Organs Made Transparent with New Imaging Technique
For the first time, scientists have developed a way to make organs transparent to light while keeping them intact, providing a detailed glimpse of their inner structure.
Using the new technique, scientists imaged the neurological wiring in a mouse's brain. The method, known as CLARITY (Clear Lipid-exchanged Acrylamide-hybridized Rigid Imaging/Immunostaining/In situ hybridization-compatible Tissue-hYdrogel), was described online today (April 10) in the journal Nature.
"Studying intact systems with this sort of molecular resolution and global scope — to be able to see the fine detail and the big picture at the same time — has been a major unmet goal in biology, and a goal that CLARITY begins to address," study leader Karl Deisseroth, a bioengineer and psychiatrist at Stanford University, said in a statement. [Video - See Transparent Mouse Brain]
Traditionally, imaging organs like the brain has involved slicing them into thin sections, which destroys long-distance connections between cells. Methods for imaging whole, intact organs exist, but are generally not compatible with methods for studying genes and other things at the molecular level. The new technique lets scientists study intact organs at different scales, from the broad to the very detailed.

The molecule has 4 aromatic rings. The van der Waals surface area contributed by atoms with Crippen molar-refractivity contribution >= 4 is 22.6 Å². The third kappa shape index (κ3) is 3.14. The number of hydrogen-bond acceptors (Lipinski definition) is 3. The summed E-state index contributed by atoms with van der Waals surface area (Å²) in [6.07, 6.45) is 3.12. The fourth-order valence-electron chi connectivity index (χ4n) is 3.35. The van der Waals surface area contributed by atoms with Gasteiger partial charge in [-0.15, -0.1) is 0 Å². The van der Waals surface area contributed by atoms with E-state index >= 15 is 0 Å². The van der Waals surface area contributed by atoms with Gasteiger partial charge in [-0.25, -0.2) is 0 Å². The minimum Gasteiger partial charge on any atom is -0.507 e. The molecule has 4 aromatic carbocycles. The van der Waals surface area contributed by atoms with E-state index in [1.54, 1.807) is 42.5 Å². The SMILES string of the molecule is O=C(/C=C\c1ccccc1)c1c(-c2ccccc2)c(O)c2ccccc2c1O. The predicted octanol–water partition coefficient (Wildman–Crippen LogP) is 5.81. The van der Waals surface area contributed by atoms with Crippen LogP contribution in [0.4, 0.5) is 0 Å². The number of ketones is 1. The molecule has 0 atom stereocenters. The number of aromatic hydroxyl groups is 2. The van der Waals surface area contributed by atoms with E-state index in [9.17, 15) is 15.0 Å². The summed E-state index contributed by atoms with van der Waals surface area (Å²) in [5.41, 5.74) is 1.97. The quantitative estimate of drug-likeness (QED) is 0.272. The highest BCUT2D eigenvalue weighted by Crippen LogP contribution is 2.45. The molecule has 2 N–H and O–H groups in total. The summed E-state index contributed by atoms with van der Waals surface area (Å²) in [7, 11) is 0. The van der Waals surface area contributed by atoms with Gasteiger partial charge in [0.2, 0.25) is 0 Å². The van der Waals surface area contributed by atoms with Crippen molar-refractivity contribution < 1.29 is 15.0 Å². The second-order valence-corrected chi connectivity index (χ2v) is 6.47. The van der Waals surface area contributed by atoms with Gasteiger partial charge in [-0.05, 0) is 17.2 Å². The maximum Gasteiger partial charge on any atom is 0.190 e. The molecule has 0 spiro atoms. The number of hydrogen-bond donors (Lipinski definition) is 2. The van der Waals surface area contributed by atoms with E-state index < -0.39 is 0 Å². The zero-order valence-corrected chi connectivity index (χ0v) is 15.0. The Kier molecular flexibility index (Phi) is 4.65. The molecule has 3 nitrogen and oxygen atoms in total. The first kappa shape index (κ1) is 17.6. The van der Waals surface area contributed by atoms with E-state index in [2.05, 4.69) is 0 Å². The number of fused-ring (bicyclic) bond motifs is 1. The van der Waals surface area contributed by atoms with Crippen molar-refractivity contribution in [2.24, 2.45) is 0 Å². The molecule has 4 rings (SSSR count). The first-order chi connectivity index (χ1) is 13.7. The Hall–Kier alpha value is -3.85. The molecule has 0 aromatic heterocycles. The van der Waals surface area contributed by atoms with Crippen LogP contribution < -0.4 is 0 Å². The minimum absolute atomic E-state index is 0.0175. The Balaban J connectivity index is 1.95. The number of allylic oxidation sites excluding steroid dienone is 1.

The method works by removing the fatty tissue that surrounds cells and makes them opaque, while preserving the tissue's structure. First, the tissue is soaked in a mixture of chemicals and heated slightly to form a mesh that holds everything in place except the fatty parts. The fatty parts are removed from the tissue by applying an electrical voltage that pulls them out.
This leaves the tissue intact and virtually transparent — clear enough to read text through. Molecular markers can then be added to color specific parts of the see-through organ.
Deisseroth and his team used the CLARITY technique to image the brain of an adult mouse. The technique allowed them to view far-reaching neuronal connections and local circuitry, as well as details on the cellular and molecular level.
The scientists then labeled the tissue with molecular markers to show how well underlying structures were preserved. What's more, the tissue could be washed and relabeled multiple times. While most of the work was done in a mouse, scientists also used the technique to image zebrafish brains and postmortem human brains.
Physicist Winfried Denk of the Max-Planck Institute for Medical Research, in Germany, called the new technique "a big step forward in the light microscopy of the whole brain," adding that "it appears to resolve many of the issues that plagued the other methods used for this purpose."
The researchers say the imaging technique will enable a deeper understanding of the brain's function in health and disease. The technique's main limitations are in the microscope optics, not the transparent tissue itself, they say.
Deisseroth is one of 15 experts in the team that is mapping out goals for the $100 million project to map activity in the human brain announced April 2 by President Barack Obama.
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